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Belmont

Belmont Aeroplane Co.
James and Thompson
 


History

The Belmont Aeroplane Company of Ladywood, Birmingham, built a glider to the design of F.Hill of the Birmingham Aero Club. It was later fitted with a low powered rotary engine and converted to a hydroplane, but nothing more became of it. Nothing else appears to be known of this company. The Belmont Aeroplane Company was formed in or before 1910 by R.E. James and F.A. Thompson, with works in the Ladywood district of Birmingham. Belmont Row is located in Ladywood and possibly this was the location of the company’s premises.

Rupert Edward James and Frederick Arthur Thompson were both born in 1892, the former in Wolverhampton, the latter in Ladywood. By 1911, James was living in Edgebaston, with both young men still living with their parents. At that time, Thompson was The Hon. Secretary of the Birmingham Aero Club, and had been since at least March 1910.

Their first product was not to be of their own design. According to George Hadden Wood, who had succeeded Thompson as Secretary of the Birmingham Aero Club, in an article in Flight for 13 December 1913, a monoplane glider was built in 1911 by the Belmont Aeroplane Co., and designed by Mr. F. Hill at the [Birmingham Aero] club rooms. The F. Hill in question was Francis Hill, later to become chairman of the club.

Flight for 1 July 1911 states “Mr. Hill and his party are fitting a rotary motor to their Belmont glider, and hope to have it ready by the end of this month.” George Haddon Wood, in his recollections in Flight, states“[The Hill glider] was afterwards turned into a hydroplane with a low-powered engine. This machine had no front or rear elevator, and the planes tapered to a point at the tips”. Sometime later, in the Birmingham Illustrated Weekly Mercury for 30 August 1913, an interview with James and Thompson reported their claim that the company had “solved the problem of automatic stability” and built a hydroplane powered by a 10 h.p. engine which had flown hops on Edgebaston Reservoir. In a second part of the interview published on September 6th, the Birmingham Illustrated Weekly Mercury states that “design of the ‘seagull form of wing’ is attributed to Mr. Francis Hill of Birmingham and is distanced from the design of the hydroplane as merely forming the basis of it. From this it is unclear whether this hydroplane was the same machine referred to by Flight and Haddon Wood or a completely new design.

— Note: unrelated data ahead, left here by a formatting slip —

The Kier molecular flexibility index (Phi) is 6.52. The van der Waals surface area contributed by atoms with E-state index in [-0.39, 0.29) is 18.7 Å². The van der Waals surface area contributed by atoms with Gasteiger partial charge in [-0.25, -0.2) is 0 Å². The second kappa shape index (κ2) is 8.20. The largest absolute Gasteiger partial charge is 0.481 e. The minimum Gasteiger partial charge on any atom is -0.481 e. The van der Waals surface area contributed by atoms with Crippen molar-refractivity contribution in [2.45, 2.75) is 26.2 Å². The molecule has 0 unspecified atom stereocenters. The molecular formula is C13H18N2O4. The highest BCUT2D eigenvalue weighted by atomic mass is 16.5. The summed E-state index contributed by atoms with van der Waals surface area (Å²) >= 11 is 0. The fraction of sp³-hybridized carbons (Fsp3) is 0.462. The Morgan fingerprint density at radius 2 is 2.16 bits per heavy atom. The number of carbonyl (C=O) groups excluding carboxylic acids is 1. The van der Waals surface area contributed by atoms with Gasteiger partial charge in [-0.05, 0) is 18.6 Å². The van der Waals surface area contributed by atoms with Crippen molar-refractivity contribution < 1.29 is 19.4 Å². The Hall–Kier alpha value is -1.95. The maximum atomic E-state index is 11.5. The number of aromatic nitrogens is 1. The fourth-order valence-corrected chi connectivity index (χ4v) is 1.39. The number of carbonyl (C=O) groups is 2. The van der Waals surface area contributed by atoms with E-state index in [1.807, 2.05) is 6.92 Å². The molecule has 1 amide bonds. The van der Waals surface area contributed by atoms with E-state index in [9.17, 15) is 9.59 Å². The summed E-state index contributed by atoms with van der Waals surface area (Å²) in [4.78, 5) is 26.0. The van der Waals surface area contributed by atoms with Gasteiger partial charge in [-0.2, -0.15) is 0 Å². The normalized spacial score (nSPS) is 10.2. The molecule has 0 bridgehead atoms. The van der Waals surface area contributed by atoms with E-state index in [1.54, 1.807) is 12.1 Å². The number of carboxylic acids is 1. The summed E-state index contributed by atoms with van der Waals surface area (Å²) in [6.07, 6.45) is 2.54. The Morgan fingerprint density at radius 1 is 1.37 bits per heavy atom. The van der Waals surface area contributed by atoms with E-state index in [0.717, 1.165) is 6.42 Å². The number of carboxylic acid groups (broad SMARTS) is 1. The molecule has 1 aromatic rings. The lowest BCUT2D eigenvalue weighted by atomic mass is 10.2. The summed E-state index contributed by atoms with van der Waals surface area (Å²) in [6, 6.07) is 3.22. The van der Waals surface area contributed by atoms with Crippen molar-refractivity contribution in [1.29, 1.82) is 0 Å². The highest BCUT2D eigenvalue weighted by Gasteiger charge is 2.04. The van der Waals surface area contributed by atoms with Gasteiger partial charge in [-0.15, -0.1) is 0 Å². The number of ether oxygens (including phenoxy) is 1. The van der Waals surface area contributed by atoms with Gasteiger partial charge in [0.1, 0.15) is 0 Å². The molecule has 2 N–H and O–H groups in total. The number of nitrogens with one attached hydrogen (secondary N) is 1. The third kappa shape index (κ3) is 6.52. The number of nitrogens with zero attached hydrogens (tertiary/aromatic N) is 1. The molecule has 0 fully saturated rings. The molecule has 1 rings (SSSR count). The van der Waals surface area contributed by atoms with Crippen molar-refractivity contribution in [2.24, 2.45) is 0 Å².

Sometime in 1912 or 1913, James approached Butterfields Ltd (aka Butterfield Brothers or British Butterfield) at the Levis Works, Old Station Road, Stechford, Birmingham, to build a 35 h.p. lightweight aero engine to his specification. This was incorporated into a monoplane of James’s design, built at the Levis works and sometimes known as the Levis-Belmont Monoplane. When it emerged, the machine sported the letters ‘AB’ on its rudder, presumably standing for Arthur Butterfield, one of the company’s owners. As such, it seems quite possible that Butterfield provided financial backing for the project. According to an article in the Birmingham Post for 2nd September 1953, it was originally intended to equip the plane with floats and test it on Edgebaston Reservoir, but eventually it was fitted with skids and wheels. Unfortunately on its first attempt to fly from Castle Bromwich playing fields, the machine struck a goal post and crashed. Some authors have attributed this machine to J.W. Dunne, but there appears to be no evidence to make such a connection.

The Belmont Aeroplane Company’s final venture was outlined in the second part of the Birmingham Illustrated Weekly Mercury interview. In it, Thompson describes a planned larger two-seater with a more powerful engine up to 200 h.p. and supposedly able to fly the Atlantic with a single stop for refueling. Unsurprisingly, nothing more was heard of this machine, or the Belmont Aeroplane Company, again.

R.E. James died in Leeds in March 1960. F.A. Thompson’s further career and fate is unknown.

Company References
  1. British Aircraft Before The Great War, Michael H. Goodall and Albert E. Tagg (Schiffer Publishing Ltd., 2001)
  2. Aviation In Birmingham, Geoffrey Negus and Tommy Staddon (Midland Counties Publications, 1984)
  3. Flight, 1 July 1911
  4. Flight, 13 December 1913
  5. Birmingham Illustrated Weekly Mercury, 30 August 1913
  6. Birmingham Illustrated Weekly Mercury, 6 September 1913
  7. Birmingham Post, 2nd September 1953



Project Data top

Project No

Type No

Name

Alternative Name(s)

Year

Spec

Status

Qty

Description

References

   Glider  1911  Pro(n) 1 Monoplane glider (1),(4)
   Hydroplane  1911  Proto (1) 1S, 1E hydroplane, converted from glider (1),(3),(4),(5)
   Levis-Belmont Monoplane  1913  Pro(n) 1 Monoplane 2,7
   Transatlantic Monoplane  1913  Proj (1) 1S, 1E hydroplane, converted from glider (6)

Project References
  1. British Aircraft Before The Great War, Michael H. Goodall and Albert E. Tagg (Schiffer Publishing Ltd., 2001)
  2. Aviation In Birmingham, Geoffrey Negus and Tommy Staddon (Midland Counties Publications, 1984)
  3. Flight, 1 July 1911
  4. Flight, 13 December 1913
  5. Birmingham Illustrated Weekly Mercury, 30 August 1913
  6. Birmingham Illustrated Weekly Mercury, 6 September 1913
  7. Birmingham Post, 2nd September 1953



Production Data

   Total Belmont Production     2   

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V1.3.0 Created by Roger Moss. Last updated February 2017